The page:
Immune thrombocytopenia is a condition that leads to excessive bruising and bleeding. The condition is triggered by a low amount of platelets (anti-clotting factors) in the blood. The condition is prevalent to children who had previously healed from a viral infection, although in many cases, children recover fully without treatment. To adults, the condition is often long term. However, if you don’t experience excessive bleeding, and your platelet level is above average, there is no need for treatment.
In the case you experience severe symptoms, a treatment that may include medical supplements to boost platelet amount or surgery to get rid of the spleen can be administered:
1. Diagnosing immune thrombocytopenia
To diagnose, doctors try to exclude other possible causes, which might cause bleeding or lower the platelet level, such as illness or use of certain medications. Blood tests are recommended to estimate the number of platelets in the body. It is a rare circumstance for a bone marrow examination to carried out in adults to diagnose this condition.
2. Treatment options for ITP
Often, people with immune thrombocytopenia disorder needs regular monitoring and platelets assessment. Children likely heal without treatment. To adults, early treatment is vital as the condition usually turns severe or long term if left untreated. Treatment options may include medication to boost the level of platelets or surgery to remove the spleen. Some people experience harsh side effects compared to the impact of the disorder itself.
3. Medications to treat immune thrombocytopenia
Your health officer will recommend over the counter drugs or supplements and also advice on some of the medicines to limit or avoid, which inhibits platelet production. Some of the medications used include:
• Steroids: your medical officer will likely put you on oral corticosteroids, which include prednisone. Once the normal level of platelets is gained, you can discontinue using these tablets as the doctor will recommend.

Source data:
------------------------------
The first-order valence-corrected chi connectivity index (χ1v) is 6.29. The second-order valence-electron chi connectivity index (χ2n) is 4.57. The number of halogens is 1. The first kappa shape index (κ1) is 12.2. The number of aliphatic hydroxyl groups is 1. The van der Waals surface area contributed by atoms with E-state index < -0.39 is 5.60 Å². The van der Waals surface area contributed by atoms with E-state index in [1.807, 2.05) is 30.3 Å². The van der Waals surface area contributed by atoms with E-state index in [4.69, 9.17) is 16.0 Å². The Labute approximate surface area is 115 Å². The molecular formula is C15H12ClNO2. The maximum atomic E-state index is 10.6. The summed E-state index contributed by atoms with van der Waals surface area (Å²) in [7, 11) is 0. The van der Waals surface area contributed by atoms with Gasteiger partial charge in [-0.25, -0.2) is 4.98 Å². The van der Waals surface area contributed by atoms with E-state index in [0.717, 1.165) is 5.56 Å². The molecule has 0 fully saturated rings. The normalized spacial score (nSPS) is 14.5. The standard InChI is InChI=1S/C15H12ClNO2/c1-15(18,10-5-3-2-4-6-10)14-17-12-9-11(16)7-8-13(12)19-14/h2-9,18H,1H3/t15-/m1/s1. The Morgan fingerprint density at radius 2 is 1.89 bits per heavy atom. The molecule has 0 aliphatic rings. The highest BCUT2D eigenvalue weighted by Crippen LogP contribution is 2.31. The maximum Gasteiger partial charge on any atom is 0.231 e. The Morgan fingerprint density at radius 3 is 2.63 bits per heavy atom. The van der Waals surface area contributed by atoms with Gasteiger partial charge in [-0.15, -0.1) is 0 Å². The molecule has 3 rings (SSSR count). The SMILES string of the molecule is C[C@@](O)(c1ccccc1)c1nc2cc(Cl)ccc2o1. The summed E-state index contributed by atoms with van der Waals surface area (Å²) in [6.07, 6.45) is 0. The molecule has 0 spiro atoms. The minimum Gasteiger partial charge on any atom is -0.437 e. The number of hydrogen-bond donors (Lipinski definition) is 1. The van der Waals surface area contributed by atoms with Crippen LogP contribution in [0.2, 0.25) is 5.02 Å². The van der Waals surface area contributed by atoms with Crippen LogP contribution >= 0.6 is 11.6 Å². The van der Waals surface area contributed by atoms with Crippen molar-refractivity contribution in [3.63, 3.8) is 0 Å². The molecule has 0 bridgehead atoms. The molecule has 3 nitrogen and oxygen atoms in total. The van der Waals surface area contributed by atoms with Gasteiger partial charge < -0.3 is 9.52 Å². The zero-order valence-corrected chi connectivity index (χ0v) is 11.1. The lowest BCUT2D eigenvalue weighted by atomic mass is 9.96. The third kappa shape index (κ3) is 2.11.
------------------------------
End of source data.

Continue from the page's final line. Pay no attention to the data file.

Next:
• Immune globulin: if your body fails to react with corticosteroids, your medical officer will likely recommend immune globulin injection. This drug is used in case of excessive bleeding or to raise blood count before undergoing surgery.
• Supplements that increase platelets production
• Over-the-counter drugs: such as romiplostim and eltrombopag are known to stimulate the bone marrow to produce more platelets. However, though, this type of supplements is more likely to increase the risk of blood clots.
4. Surgery for ITP
If the condition persists or becomes severe, even after initially using medication treatment, your doctor will suggest for a surgery to remove your spleen. The treatment removes platelet destruction organ in the body as a result increases platelet count, although the treatment doesn’t work for everyone. Surviving without a spleen raises your susceptibility to other infections.
5. Emergency treatment
Incase severe bleeding occurs as a result of ITP; your doctor will suggest that emergency treatment be carried out. Some of the emergency treatment includes transfusions of blood with high platelet concentrates. Immune globulin and steroids may as well be administered through a tube in the vein.
6. Homecare and Lifestyle Remedies
If you are diagnosed with immune thrombocytopenia, try to:
- Watch for ITP early warning signs more so to those who have their spleen removed
- Avoid contact games, which can quickly initiate bleeding
- Take caution while using over-the-counter medications as some have the potential to impair platelet production